Senate Majority Leader

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12 Responses to Senate Majority Leader

  1. Servetus says:

    Pain relieving effects of CBD studied at Syracuse University:

    “23-APR-2021 — For science and the public at large the question remained, is the pain relief that CBD users claim to experience due to pharmacological effects or placebo effects,” asked Martin De Vita, a researcher in the psychology department at Syracuse University’s College of Arts and Sciences. “That’s a fair question because we know that simply telling someone that a substance has the ability to relieve their pain can actually cause robust changes in their pain sensitivity. These are called expectancy effects.” […]

    …As the first experimental pain trial to examine CBD, their study yielded consistent and noteworthy results. Among other findings, the data showed that CBD and expectancies for receiving CBD do not appear to reduce experimental pain intensity, but do make the pain feel less unpleasant…we found improvements in pain measures caused by the pharmacological effects of CBD and the psychological effects of just expecting that they had gotten CBD. It was pretty remarkable and surprising.”

    “The data is exciting but pretty complex in that different pain measures responded differently to the drug effect, to the expectancy, or both the drug and expectancy combined–so we’re still trying to figure out what is behind the differential data with different kinds of pain measures,” said Maisto. “The next step is studying the mechanisms underlying these findings and figuring out why giving instructions or CBD itself causes certain reactions to a pain stimulus.”

    …we were going into this thinking we were going to primarily detect the expectancy-induced pain relief but what we found out was way more complex than that and that’s exciting.”

    One important note to also consider is the source of the CBD. “What we used in our study was pure CBD isolate oil,” said De Vita. “Commercially available CBD products differ in their content and purity, so results might be different for different CBD products, depending on what other compounds they may or may not contain.” […]

    AAAS Public Research News Release: Research shows pain relieving effects of CBD

    Original Source: De Vita, M. J., Maisto, S. A., Gilmour, C. E., McGuire, L., Tarvin, E., & Moskal, D. (2021). “The effects of cannabidiol and analgesic expectancies on experimental pain reactivity in healthy adults: A balanced placebo design trial.” Experimental and Clinical Psychopharmacology. Advance online publication.

  2. Servetus says:

    E.W. Jackson says marijuana legalization in Virginia is demonic and that it is the result of Democrats who want to control Black people:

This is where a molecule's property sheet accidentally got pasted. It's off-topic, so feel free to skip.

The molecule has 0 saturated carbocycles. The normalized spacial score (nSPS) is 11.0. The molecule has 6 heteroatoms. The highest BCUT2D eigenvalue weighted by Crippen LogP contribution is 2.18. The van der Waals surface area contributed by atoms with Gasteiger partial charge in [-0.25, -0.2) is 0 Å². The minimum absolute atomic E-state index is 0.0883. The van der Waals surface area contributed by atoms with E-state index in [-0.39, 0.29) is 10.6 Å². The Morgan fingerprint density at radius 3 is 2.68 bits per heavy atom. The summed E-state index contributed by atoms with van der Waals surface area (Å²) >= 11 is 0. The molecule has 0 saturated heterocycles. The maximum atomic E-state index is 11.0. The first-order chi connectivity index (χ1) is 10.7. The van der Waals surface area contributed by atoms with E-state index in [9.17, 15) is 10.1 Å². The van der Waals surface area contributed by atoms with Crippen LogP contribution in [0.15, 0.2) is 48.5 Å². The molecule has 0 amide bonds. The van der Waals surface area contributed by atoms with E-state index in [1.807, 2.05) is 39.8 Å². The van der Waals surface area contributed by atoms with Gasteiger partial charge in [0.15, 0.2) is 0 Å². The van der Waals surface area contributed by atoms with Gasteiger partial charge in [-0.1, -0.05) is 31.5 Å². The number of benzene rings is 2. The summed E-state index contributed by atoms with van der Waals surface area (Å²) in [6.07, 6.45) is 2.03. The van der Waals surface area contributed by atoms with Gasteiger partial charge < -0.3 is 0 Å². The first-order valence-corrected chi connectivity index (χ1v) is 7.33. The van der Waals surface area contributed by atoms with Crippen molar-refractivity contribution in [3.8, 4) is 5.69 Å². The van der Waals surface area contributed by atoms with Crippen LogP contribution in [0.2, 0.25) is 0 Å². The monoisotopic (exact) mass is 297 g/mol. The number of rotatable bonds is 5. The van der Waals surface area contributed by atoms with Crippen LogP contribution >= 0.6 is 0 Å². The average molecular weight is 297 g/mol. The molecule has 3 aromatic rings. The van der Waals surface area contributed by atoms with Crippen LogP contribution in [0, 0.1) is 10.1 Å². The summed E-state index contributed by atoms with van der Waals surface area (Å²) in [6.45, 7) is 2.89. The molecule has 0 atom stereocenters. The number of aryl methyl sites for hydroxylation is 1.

Right-wing pastor and radio host E.W. Jackson used his “Wisdom Awakening” program Tuesday morning to rail against the legalization of marijuana in Virginia, calling it a “demonic” effort by Democrats to control Black people.

    Ignoring statistics that show that Black people are far more likely to be arrested for marijuana possession than white people, despite the fact that usage among the two groups is the same, Jackson declared that Democrats are racists who are only in favor of legalizing marijuana because it makes it easier for them to control and manipulate Black people.

    “The biggest and most destructive racists in America are not the Ku Klux Klan, it’s not the skinheads, it’s not the Proud Boys,” Jackson said. “The biggest and most destructive racist in America today are the Democrat Party and the left and all of those associated with them. They are the biggest racists on the planet today. They are the biggest racists in America, and they are the most destructive.”

    “They are the most destructive force in this country doing damage to these communities [of color],” he continued. “And here’s proof positive of it. They think that somehow Black folks are the primary users of marijuana. … All of this stuff that they’re doing is demonic.” […]

  3. Servetus says:

    If the U.S. government really wanted to do something to encourage young people not to use drugs, instead of arresting or killing them they might try increasing tuition-free educational opportunities, as well as introducing federal and state programs to reduce poverty and despair:

    April 27, 2021 — …Now an associate professor in the University of Missouri School of Health Professions, Majee researches the challenges facing disadvantaged, rural youth. He found in a recent study that young people who are disengaged from their communities are much more likely to participate in risky behaviors such as substance abuse, particularly in rural areas that lack educational opportunities.